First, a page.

Tree, Wheat, Human? Tree Rings As Proxies For Prehistoric Economic Success

Hinz, Martin; Bleicher, Niels (5 September 2019). Tree, Wheat, Human? Tree Rings As Proxies For Prehistoric Economic Success (Unpublished). In: 25th Annual Meeting of the European Association of Archaeologists. Bern. 04. - 07.09.2019.

It is well known that climate is not static and has changed in various degrees over the Holocene. It is also well established that plants, such as trees, but also crops, have reacted to certain climate changes. Influences on human societies are mediated through for example, poor harvests, which are not least triggered by negative climatic conditions. If we want to investigate the local effects of climatic changes on economic processes, what could be more obvious than to use the trees for this purpose, which were exposed to the same conditions? After all, the analysis of tree ring data forms the backbone of paleoclimatological assessments.
But are climate proxies like tree rings suitable gauges for economic success and viable indicators for an important source of social stress? And if so – on which spatial and temporal scale and for which societies? A simple transfer of tree rings to cereal harvests is not possible. Different species on given soils react differently to a variety of weather-parameters at different times of the year. In addition, archaeologically obtained tree ring curves are often of a significantly different quality (e.g. shorter) than those explicitly obtained for the purpose of climate reconstruction.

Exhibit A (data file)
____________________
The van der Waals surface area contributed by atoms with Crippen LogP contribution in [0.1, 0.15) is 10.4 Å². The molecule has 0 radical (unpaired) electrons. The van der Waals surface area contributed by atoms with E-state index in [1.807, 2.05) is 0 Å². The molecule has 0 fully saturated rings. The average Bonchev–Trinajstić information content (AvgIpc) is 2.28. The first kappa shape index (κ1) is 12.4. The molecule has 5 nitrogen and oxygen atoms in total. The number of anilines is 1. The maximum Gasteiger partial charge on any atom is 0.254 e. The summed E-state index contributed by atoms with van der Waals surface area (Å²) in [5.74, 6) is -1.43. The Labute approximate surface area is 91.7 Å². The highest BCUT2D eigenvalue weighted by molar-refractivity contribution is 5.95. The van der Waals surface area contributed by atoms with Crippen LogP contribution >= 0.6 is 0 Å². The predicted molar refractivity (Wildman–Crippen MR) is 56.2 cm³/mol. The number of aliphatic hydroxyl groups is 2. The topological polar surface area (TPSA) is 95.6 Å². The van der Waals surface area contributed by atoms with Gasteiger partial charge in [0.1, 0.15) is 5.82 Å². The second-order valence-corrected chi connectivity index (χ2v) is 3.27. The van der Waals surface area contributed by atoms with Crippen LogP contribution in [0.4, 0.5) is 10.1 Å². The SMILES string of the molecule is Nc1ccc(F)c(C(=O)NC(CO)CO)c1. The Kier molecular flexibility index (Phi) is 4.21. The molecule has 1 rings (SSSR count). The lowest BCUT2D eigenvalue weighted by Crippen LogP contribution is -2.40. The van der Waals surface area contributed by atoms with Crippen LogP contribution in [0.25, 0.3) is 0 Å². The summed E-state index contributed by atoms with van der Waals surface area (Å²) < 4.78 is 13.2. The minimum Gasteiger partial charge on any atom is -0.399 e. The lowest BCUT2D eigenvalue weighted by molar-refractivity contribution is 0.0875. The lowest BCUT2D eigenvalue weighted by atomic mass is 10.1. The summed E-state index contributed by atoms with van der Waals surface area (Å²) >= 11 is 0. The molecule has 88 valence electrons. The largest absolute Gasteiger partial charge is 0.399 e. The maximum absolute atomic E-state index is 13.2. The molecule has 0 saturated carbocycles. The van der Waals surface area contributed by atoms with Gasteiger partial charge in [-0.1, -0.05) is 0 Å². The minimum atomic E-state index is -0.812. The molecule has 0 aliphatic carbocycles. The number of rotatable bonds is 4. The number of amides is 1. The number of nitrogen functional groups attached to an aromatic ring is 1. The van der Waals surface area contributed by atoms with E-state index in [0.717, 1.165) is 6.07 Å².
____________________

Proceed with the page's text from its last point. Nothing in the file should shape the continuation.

We evaluate published and new, unpublished studies on the problem of reconstructing cereal harvests from tree rings in different regions and epochs. We present inspiring approaches and some failed attempts and possible pitfalls. Important aspects are found in the phenomena of signal stability and microregional differences. We want to highlight new methodological developments in the utilization of tree ring data for ecological-economic reconstruction and discuss the possibilities with case studies.

Item Type:

Conference or Workshop Item (Speech)


10 Strategic Research Centers > Oeschger Centre for Climate Change Research (OCCR)
06 Faculty of Humanities > Department of History and Archaeology > Institute of Archaeological Sciences > Pre- and Early History

UniBE Contributor:

Hinz, Martin


900 History > 930 History of ancient world (to ca. 499)




Martin Hinz

Date Deposited:

20 Apr 2020 16:44

Last Modified:

24 May 2023 14:27


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